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Elements necessary for a legal malpractice claim

If you needed help with a car crash claim, addressing a doctor’s negligence or tax planning, the chances are good that you hired a lawyer. Unfortunately, your case didn’t turn out as you hoped. Although everyone, even New York attorneys, make mistakes, sometimes the error may justify a legal malpractice lawsuit.

Losing a case does not indicate malpractice on its own. According to the American Bar Association, a legal malpractice claim must show that the attorney was negligent, that the mistake caused damage and the damages were significant.

Duty of care

Attorneys must possess and exercise a degree of skill and understanding of the law common to other legal professionals in their geographic area, practicing similar areas of law. The law does not require infallibility, but it does demand an understanding of the rules and legal principles. A lawyer’s duty of care requires a reasonable degree of skill and judgment when acting according to the law on their client’s behalf. To recover damages for negligence, you must show that the attorney failed to exercise an appropriate level of skill and knowledge.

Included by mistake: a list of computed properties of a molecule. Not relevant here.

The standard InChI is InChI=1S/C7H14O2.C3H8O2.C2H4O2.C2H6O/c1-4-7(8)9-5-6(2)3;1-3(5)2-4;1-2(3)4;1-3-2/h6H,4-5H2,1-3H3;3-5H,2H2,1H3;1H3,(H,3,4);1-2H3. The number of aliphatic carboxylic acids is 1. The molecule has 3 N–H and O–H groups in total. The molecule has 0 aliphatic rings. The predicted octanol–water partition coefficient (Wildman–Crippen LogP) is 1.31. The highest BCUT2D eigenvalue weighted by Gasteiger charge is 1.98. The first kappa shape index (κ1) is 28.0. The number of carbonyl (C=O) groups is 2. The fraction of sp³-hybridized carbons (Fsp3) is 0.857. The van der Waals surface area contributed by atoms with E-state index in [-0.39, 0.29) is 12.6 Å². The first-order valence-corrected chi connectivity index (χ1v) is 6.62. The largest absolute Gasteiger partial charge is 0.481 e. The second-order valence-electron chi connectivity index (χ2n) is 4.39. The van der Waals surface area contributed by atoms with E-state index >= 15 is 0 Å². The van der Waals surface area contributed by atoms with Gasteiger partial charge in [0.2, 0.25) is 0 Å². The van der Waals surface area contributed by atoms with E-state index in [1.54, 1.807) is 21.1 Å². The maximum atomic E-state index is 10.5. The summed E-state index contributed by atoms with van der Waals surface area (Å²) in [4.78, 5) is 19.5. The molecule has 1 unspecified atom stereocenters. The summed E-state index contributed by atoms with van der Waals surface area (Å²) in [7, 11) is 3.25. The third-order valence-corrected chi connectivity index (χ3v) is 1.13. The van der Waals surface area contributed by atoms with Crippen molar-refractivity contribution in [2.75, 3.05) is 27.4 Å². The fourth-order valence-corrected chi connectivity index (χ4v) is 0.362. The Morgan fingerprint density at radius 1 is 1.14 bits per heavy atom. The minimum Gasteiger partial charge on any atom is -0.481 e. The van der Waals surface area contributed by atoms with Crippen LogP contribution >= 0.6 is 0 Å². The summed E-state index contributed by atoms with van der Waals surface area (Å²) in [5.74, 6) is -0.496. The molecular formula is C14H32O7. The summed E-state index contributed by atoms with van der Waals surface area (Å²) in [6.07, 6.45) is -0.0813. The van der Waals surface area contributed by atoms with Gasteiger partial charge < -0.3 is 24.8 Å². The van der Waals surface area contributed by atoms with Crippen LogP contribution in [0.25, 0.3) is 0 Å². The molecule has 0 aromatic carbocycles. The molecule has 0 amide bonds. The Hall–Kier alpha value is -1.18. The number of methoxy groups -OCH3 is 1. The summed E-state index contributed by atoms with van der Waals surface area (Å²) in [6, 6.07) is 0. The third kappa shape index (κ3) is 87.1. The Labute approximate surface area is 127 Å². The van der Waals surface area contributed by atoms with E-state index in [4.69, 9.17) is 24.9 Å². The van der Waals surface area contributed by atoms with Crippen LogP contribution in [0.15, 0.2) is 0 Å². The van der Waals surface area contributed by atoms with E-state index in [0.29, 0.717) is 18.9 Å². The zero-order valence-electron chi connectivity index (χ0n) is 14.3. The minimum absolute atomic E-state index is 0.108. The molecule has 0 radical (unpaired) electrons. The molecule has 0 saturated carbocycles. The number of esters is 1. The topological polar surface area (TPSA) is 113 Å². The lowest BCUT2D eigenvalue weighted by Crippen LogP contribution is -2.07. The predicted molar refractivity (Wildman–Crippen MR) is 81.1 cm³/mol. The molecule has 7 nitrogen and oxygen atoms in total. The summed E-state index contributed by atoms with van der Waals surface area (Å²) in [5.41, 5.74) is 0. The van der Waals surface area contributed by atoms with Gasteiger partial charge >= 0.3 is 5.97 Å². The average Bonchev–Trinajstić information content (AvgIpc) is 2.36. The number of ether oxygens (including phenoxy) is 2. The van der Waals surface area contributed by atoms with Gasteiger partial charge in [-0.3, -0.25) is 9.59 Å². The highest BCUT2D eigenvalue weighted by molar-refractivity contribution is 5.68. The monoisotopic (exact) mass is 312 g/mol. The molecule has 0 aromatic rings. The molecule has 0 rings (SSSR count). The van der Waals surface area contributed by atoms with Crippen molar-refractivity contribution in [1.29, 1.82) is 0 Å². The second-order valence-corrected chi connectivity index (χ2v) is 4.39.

Proximate cause

When filing a legal malpractice suit, you must demonstrate that you would have had a better result in the underlying matter, the case for which you hired the attorney, if not for the lawyer’s negligence. If your attorney stopped working on your case, didn’t return calls, missed deadlines or other types of mishandling, you may gather evidence that indicates legal malpractice. Understanding what constitutes incompetent legal counsel can help you determine whether you have an actionable case.